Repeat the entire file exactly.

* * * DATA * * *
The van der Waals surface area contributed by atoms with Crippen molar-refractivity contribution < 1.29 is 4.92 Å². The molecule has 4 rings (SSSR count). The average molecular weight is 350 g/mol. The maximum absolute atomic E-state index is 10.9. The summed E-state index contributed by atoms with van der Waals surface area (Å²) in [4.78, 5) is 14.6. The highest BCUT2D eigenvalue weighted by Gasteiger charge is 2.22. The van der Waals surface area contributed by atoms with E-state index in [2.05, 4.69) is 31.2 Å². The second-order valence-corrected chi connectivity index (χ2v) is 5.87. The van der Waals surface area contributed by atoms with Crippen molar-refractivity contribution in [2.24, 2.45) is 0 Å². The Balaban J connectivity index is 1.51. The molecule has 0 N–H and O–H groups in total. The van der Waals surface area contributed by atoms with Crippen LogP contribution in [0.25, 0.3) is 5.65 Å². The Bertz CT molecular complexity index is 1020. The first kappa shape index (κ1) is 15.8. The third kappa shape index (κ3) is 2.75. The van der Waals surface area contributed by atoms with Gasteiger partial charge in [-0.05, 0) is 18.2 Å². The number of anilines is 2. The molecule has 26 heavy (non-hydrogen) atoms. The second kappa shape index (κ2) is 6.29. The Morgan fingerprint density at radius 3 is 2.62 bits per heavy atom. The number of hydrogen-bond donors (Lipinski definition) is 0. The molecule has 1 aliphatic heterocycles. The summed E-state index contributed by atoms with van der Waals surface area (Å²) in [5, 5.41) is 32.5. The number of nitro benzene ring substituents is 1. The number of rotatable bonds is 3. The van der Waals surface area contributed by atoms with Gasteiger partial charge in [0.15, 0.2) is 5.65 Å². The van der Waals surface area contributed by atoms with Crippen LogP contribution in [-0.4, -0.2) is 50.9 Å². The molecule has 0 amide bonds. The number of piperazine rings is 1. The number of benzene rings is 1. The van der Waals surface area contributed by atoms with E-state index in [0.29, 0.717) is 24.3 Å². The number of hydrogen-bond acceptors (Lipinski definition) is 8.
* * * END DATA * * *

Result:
The van der Waals surface area contributed by atoms with Crippen molar-refractivity contribution < 1.29 is 4.92 Å². The molecule has 4 rings (SSSR count). The average molecular weight is 350 g/mol. The maximum absolute atomic E-state index is 10.9. The summed E-state index contributed by atoms with van der Waals surface area (Å²) in [4.78, 5) is 14.6. The highest BCUT2D eigenvalue weighted by Gasteiger charge is 2.22. The van der Waals surface area contributed by atoms with E-state index in [2.05, 4.69) is 31.2 Å². The second-order valence-corrected chi connectivity index (χ2v) is 5.87. The van der Waals surface area contributed by atoms with Crippen molar-refractivity contribution in [2.24, 2.45) is 0 Å². The Balaban J connectivity index is 1.51. The molecule has 0 N–H and O–H groups in total. The van der Waals surface area contributed by atoms with Crippen LogP contribution in [0.25, 0.3) is 5.65 Å². The Bertz CT molecular complexity index is 1020. The first kappa shape index (κ1) is 15.8. The third kappa shape index (κ3) is 2.75. The van der Waals surface area contributed by atoms with Gasteiger partial charge in [-0.05, 0) is 18.2 Å². The number of anilines is 2. The molecule has 26 heavy (non-hydrogen) atoms. The second kappa shape index (κ2) is 6.29. The Morgan fingerprint density at radius 3 is 2.62 bits per heavy atom. The number of hydrogen-bond donors (Lipinski definition) is 0. The molecule has 1 aliphatic heterocycles. The summed E-state index contributed by atoms with van der Waals surface area (Å²) in [5, 5.41) is 32.5. The number of nitro benzene ring substituents is 1. The number of rotatable bonds is 3. The van der Waals surface area contributed by atoms with Gasteiger partial charge in [0.15, 0.2) is 5.65 Å². The van der Waals surface area contributed by atoms with Crippen LogP contribution in [-0.4, -0.2) is 50.9 Å². The molecule has 0 amide bonds. The number of piperazine rings is 1. The number of benzene rings is 1. The van der Waals surface area contributed by atoms with E-state index in [0.29, 0.717) is 24.3 Å². The number of hydrogen-bond acceptors (Lipinski definition) is 8.